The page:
IF the National Trust for Scotland wants a future, it must modernise and adapt, writes Brian Ferguson
IT IS RARE these days that I walk into a venue and realise I am one of the youngest at an event, but that scenario confronted me on Saturday at the Macrobert Arts Centre in Bridge of Allan. If I was feeling generous, I would say the average age of attendees at the National Trust for Scotland’s annual meeting was over 60.
The demographic on display seemed to encapsulate one of the main problems for Scotland’s biggest conservation charity, which is responsible for many of the nation’s leading cultural and heritage attractions, but is facing some hard decisions over the next couple of years.
The full list of “issues and challenges”, as Sir Kenneth Calman, the Trust’s outgoing chairman described them on Saturday, would fill this entire column.
He instigated a wide-ranging debate earlier this year when he revealed that the trust was having to rethink its entire raison d’etre – partly because it has identified at least £50 million-worth of work needing done to its existing estate.
Merging with other organisations, disposing of sites whose historical value is not important enough, allowing artefacts to go “on tour” for the first time and allowing local communities to have full control over their land, or historic attractions, are all on the cards.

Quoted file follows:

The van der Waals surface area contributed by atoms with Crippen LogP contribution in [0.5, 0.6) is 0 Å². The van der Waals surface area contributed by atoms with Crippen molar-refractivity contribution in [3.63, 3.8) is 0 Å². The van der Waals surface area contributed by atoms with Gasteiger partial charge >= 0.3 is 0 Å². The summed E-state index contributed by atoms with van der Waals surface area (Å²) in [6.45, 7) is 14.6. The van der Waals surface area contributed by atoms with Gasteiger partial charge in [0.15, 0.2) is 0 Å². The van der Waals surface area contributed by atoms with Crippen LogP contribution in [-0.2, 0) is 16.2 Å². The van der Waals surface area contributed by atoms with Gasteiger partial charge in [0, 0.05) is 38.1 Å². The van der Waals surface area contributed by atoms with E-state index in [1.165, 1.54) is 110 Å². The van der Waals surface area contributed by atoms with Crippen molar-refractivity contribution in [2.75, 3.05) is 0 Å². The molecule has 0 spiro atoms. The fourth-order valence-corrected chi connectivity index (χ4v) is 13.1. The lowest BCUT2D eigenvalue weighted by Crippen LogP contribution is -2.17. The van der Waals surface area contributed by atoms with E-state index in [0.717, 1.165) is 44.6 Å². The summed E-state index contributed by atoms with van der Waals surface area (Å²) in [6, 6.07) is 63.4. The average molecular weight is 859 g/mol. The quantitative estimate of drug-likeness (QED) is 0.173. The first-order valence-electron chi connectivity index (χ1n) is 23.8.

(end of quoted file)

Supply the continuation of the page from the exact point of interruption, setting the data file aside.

Perhaps the toughest nut to crack, but the one which would most help the Trust bring down its running costs, is to instigate the creation of a national heritage collection, which would presumably allow the charity much greater access to funds from the Scottish Government, Historic Scotland and the Heritage Lottery Fund than before.
A much simpler aim, but one which has several complex layers, is broadening out its membership and audience so that it actually reflects the country it is supposedly showcasing.
I was pleasantly surprised at the frank admissions in one of the presentations by the charity’s trustees on Saturday. The audience sat in silence as it was told the Trust’s own market research had shown that the charity’s appeal was largely confined to the “older and more affluent groups in society” and there were major barriers of perception that NTS sites are “aloof, too grand and perhaps too much focused on rich people and their big houses”.
Veronica Morriss, who gave the presentation, said: “The Trust prides itself as being a place for everyone. I put it to you that the cold hard fact is that it is not. We are simply not doing enough to convince young people, or families or those with little disposable income, that membership is for them.”
The message for the membership was clear: adapt or die. The Trust has given itself two years to come up with a robust strategy for its long-term future and survival. While that may seem ambitious, at least the mood music is already striking the right note.